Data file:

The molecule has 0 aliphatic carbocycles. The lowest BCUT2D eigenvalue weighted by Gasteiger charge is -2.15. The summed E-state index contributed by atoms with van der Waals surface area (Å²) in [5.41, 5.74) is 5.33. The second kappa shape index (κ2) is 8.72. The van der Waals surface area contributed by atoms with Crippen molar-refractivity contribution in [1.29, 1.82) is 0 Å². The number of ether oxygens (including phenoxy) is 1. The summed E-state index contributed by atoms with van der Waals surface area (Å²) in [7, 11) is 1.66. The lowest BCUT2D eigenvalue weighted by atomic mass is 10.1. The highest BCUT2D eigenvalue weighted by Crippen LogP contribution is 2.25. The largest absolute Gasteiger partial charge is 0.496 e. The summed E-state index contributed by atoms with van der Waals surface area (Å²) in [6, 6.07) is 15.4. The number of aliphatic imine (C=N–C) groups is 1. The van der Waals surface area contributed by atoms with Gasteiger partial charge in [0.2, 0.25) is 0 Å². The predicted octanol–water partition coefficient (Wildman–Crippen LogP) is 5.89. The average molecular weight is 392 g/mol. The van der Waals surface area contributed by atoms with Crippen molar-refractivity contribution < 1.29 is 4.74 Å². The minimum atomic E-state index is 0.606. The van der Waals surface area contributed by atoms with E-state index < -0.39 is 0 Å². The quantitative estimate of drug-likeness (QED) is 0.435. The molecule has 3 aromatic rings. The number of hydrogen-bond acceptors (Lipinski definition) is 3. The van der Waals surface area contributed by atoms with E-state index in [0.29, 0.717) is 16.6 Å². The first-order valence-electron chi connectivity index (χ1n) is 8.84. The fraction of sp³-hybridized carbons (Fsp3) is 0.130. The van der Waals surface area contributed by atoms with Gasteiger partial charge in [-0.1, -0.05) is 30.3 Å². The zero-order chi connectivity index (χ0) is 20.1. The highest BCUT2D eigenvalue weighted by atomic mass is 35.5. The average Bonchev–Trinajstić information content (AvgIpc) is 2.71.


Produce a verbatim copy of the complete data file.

The molecule has 0 aliphatic carbocycles. The lowest BCUT2D eigenvalue weighted by Gasteiger charge is -2.15. The summed E-state index contributed by atoms with van der Waals surface area (Å²) in [5.41, 5.74) is 5.33. The second kappa shape index (κ2) is 8.72. The van der Waals surface area contributed by atoms with Crippen molar-refractivity contribution in [1.29, 1.82) is 0 Å². The number of ether oxygens (including phenoxy) is 1. The summed E-state index contributed by atoms with van der Waals surface area (Å²) in [7, 11) is 1.66. The lowest BCUT2D eigenvalue weighted by atomic mass is 10.1. The highest BCUT2D eigenvalue weighted by Crippen LogP contribution is 2.25. The largest absolute Gasteiger partial charge is 0.496 e. The summed E-state index contributed by atoms with van der Waals surface area (Å²) in [6, 6.07) is 15.4. The number of aliphatic imine (C=N–C) groups is 1. The van der Waals surface area contributed by atoms with Gasteiger partial charge in [0.2, 0.25) is 0 Å². The predicted octanol–water partition coefficient (Wildman–Crippen LogP) is 5.89. The average molecular weight is 392 g/mol. The van der Waals surface area contributed by atoms with Crippen molar-refractivity contribution < 1.29 is 4.74 Å². The minimum atomic E-state index is 0.606. The van der Waals surface area contributed by atoms with E-state index < -0.39 is 0 Å². The quantitative estimate of drug-likeness (QED) is 0.435. The molecule has 3 aromatic rings. The number of hydrogen-bond acceptors (Lipinski definition) is 3. The van der Waals surface area contributed by atoms with E-state index in [0.29, 0.717) is 16.6 Å². The first-order valence-electron chi connectivity index (χ1n) is 8.84. The fraction of sp³-hybridized carbons (Fsp3) is 0.130. The van der Waals surface area contributed by atoms with Gasteiger partial charge in [-0.1, -0.05) is 30.3 Å². The zero-order chi connectivity index (χ0) is 20.1. The highest BCUT2D eigenvalue weighted by atomic mass is 35.5. The average Bonchev–Trinajstić information content (AvgIpc) is 2.71.